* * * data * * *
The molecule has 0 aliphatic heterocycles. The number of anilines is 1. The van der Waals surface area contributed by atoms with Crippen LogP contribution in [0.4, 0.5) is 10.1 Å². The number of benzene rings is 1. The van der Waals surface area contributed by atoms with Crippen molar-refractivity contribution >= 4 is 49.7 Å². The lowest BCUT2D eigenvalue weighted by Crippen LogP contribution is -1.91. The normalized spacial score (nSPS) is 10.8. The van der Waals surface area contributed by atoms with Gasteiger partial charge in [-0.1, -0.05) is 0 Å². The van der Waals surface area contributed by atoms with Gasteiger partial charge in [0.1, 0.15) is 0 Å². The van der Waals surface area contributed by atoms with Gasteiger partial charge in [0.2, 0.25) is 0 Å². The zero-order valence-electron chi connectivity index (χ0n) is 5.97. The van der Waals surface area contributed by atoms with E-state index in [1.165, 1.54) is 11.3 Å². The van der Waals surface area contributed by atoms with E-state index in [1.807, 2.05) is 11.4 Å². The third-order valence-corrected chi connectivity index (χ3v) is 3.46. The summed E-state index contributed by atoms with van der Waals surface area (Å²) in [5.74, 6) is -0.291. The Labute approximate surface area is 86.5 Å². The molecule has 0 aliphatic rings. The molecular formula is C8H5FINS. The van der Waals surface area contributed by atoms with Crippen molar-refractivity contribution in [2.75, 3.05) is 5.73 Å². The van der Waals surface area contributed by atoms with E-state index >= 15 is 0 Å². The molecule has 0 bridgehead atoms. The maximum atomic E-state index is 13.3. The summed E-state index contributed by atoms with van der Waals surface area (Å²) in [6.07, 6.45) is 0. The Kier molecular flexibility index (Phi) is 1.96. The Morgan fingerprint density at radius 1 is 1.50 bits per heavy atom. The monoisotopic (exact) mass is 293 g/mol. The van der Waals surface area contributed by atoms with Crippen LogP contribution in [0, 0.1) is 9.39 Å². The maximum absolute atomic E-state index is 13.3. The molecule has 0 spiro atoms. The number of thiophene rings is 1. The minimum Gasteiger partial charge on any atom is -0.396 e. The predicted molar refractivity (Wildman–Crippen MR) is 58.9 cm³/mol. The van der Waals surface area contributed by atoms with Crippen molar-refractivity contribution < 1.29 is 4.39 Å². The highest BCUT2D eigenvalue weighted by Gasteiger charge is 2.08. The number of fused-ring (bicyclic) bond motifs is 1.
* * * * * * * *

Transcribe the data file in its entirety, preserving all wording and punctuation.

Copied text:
The molecule has 0 aliphatic heterocycles. The number of anilines is 1. The van der Waals surface area contributed by atoms with Crippen LogP contribution in [0.4, 0.5) is 10.1 Å². The number of benzene rings is 1. The van der Waals surface area contributed by atoms with Crippen molar-refractivity contribution >= 4 is 49.7 Å². The lowest BCUT2D eigenvalue weighted by Crippen LogP contribution is -1.91. The normalized spacial score (nSPS) is 10.8. The van der Waals surface area contributed by atoms with Gasteiger partial charge in [-0.1, -0.05) is 0 Å². The van der Waals surface area contributed by atoms with Gasteiger partial charge in [0.1, 0.15) is 0 Å². The van der Waals surface area contributed by atoms with Gasteiger partial charge in [0.2, 0.25) is 0 Å². The zero-order valence-electron chi connectivity index (χ0n) is 5.97. The van der Waals surface area contributed by atoms with E-state index in [1.165, 1.54) is 11.3 Å². The van der Waals surface area contributed by atoms with E-state index in [1.807, 2.05) is 11.4 Å². The third-order valence-corrected chi connectivity index (χ3v) is 3.46. The summed E-state index contributed by atoms with van der Waals surface area (Å²) in [5.74, 6) is -0.291. The Labute approximate surface area is 86.5 Å². The molecule has 0 aliphatic rings. The molecular formula is C8H5FINS. The van der Waals surface area contributed by atoms with Crippen molar-refractivity contribution in [2.75, 3.05) is 5.73 Å². The van der Waals surface area contributed by atoms with E-state index >= 15 is 0 Å². The molecule has 0 bridgehead atoms. The maximum atomic E-state index is 13.3. The summed E-state index contributed by atoms with van der Waals surface area (Å²) in [6.07, 6.45) is 0. The Kier molecular flexibility index (Phi) is 1.96. The Morgan fingerprint density at radius 1 is 1.50 bits per heavy atom. The monoisotopic (exact) mass is 293 g/mol. The van der Waals surface area contributed by atoms with Crippen LogP contribution in [0, 0.1) is 9.39 Å². The maximum absolute atomic E-state index is 13.3. The molecule has 0 spiro atoms. The number of thiophene rings is 1. The minimum Gasteiger partial charge on any atom is -0.396 e. The predicted molar refractivity (Wildman–Crippen MR) is 58.9 cm³/mol. The van der Waals surface area contributed by atoms with Crippen molar-refractivity contribution < 1.29 is 4.39 Å². The highest BCUT2D eigenvalue weighted by Gasteiger charge is 2.08. The number of fused-ring (bicyclic) bond motifs is 1.